What began as an idea for lovable character for a television golf show has evolved into a fun and demanding challenge for golfs most talented players.

Smiley The Ball was born on September 14, 2011 in Concord, CA.  An ordinary hacksaw produced an extraordinary smile and a black sharpie pen provided the eyes that have gazed down a thousand fairways.  It was never the intention to actually have Smiley played on a golf course.  The first 2 years of Smiley’s life were spent being filmed with celebrities and raising awareness for various charitable causes.  The high point (pun intended) came when Smiley was part of an expedition to the 19,341 ft. Summit of Mount Kilimanjaro in Africa.  The expedition was led by Dan Nash from Satori Adventures and Expeditions www.satoriexpeditions.com and it helped raise awareness for lung cancer.

After finishing a photo shoot at Silverado Resort in Napa, CA and just out of pure curiosity, Smiley was placed on a tee on Hole #1 on the North Course and the inaugural Smiley tee shot was hit.  Smiley flew 50-yards shorter than a regular ball but went straight down the middle.  Ok, that was cool now let’s see what happens with an iron shot.  The approach shot from 155 yards was struck perfectly with a six-iron and two incredible things happened 1) Smiley flew straight as an arrow and 2) Smiley made a sound similar to that of a dragonfly.  Putting proved to be different story as a 40-foot birdie putt with a 6-inch break to the left went about 48-feet and actually broke 15-feet TO THE RIGHT.

Thus began the quest to see how low of a score could be shot with Smiley.  After 1 ½ years and thousands of shots played, the 5th Generation Smiley Game Ball was developed.  Smiley is the only golf ball of its kind in the world.  A patent pending 14-step cutting/production process is used to create the most demanding golf ball on the market.  Smiley The Ball will be made available for sale to elite level golfers that have a USGA handicap index of 3.8 to 7.4 or lower on a limited basis. To pre-order Smiley golf balls email dave@smileygolf.net.

On February 5, 2015 Northern California PGA Professional Jason Schmuhl became the first golfer in history to break par playing with Smiley The Ball.  Playing the 6,143 yard Par-72 Windsor Golf Course under overcast skies and a light but steady wind, Schmuhl recorded 14 pars, 3 birdies and 1 bogey for a 2-under par score of 70.  In addition to breaking the 18-hole Smiley Golf Scoring Record, Schmuhl also set the 9-hole scoring record (2-under par), the 9-hole record for fewest putts (11), and the 9-hole record for birdies (3).  Schmuhl also tied the 18-hole record for birdies (3).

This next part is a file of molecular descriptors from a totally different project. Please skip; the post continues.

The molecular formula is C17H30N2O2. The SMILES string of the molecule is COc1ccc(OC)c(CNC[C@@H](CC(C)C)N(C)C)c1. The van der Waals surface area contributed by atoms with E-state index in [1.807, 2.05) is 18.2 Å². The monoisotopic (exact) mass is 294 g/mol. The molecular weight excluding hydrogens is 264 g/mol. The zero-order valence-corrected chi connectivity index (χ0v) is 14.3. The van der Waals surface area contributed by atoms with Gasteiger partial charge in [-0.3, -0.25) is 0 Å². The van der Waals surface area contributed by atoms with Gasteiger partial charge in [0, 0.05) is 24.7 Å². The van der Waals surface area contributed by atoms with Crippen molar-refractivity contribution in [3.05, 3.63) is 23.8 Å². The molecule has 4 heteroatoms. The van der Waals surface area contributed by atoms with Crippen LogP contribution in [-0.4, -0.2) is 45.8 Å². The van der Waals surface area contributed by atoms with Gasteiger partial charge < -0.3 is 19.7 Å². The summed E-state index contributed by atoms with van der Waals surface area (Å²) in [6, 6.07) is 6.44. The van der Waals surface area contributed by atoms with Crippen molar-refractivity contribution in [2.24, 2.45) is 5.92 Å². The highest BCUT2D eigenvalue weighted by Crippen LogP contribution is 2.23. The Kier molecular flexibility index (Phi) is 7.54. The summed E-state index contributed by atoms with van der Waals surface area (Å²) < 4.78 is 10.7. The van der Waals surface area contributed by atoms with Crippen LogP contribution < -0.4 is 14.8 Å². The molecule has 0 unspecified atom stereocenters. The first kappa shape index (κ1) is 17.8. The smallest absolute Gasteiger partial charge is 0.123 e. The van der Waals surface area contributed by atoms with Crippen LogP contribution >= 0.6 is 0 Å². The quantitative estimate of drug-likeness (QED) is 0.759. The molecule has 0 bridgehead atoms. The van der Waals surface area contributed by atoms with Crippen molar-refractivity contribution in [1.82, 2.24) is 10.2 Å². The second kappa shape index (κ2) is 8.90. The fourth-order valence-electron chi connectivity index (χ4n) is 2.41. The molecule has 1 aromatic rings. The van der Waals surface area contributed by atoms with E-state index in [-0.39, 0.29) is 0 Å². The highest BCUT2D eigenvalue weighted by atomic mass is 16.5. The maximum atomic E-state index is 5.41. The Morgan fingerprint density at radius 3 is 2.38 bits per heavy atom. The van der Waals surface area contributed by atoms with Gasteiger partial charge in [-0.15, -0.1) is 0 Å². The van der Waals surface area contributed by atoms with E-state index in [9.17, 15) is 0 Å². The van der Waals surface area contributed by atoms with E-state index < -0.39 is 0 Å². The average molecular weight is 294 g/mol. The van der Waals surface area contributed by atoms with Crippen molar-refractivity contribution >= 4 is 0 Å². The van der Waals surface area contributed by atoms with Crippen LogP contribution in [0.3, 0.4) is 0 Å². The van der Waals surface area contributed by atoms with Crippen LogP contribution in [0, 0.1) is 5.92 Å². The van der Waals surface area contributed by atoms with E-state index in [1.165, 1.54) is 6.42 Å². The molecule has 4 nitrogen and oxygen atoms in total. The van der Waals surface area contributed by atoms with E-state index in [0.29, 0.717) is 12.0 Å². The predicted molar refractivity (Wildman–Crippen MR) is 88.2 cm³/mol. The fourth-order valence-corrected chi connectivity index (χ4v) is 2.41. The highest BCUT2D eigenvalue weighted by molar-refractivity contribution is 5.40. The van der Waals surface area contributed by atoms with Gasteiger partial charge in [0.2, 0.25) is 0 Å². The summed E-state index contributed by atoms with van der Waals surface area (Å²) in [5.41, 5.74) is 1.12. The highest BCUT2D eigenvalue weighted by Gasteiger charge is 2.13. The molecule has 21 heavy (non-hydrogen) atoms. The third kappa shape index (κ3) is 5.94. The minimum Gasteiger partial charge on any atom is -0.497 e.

Only one Amateur, one Sr. Amateur (50+ years old), one Woman and one Professional golfer at each course will be able to purchase Smiley.  This will guarantee that each of those players will set the Smiley Golf Course Record in their division.  There will be rules and guidelines that must be followed for the round to be considered an “Official Record Score” including the rule that there must be at least 2 witnesses to the round.  For a list of complete Rules and Guidelines visit the rules page at www.smileygolf.net/rules.

Each player that shoots a Smiley Golf Course score will receive acknowledgement and have their picture, record score and statistics from that round posted on www.smileygolf.net.  They will also receive a personalized press release that will contain the highlights of their round and that press release will be posted on various social media sites including the Facebook page at www.facebook.com/smileytheball. Smiley Golf Scoring Records will be established in 4 separate divisions at each golf course, Amateur, Sr. Amateur, Woman and Professional.  There will also be a “Tournament Record Score” that can be set at each course played under tournament conditions based on specific event criteria.

Golfers will play from the white tees or whichever set of tees that sets the course up to approximately 6,000 yards.  Due to the fact that Smiley flies 20% shorter off the tee than a standard ball and about a one-half to one-full club shorter with irons, a 6,000 yard course actually plays to about 6,900 yards.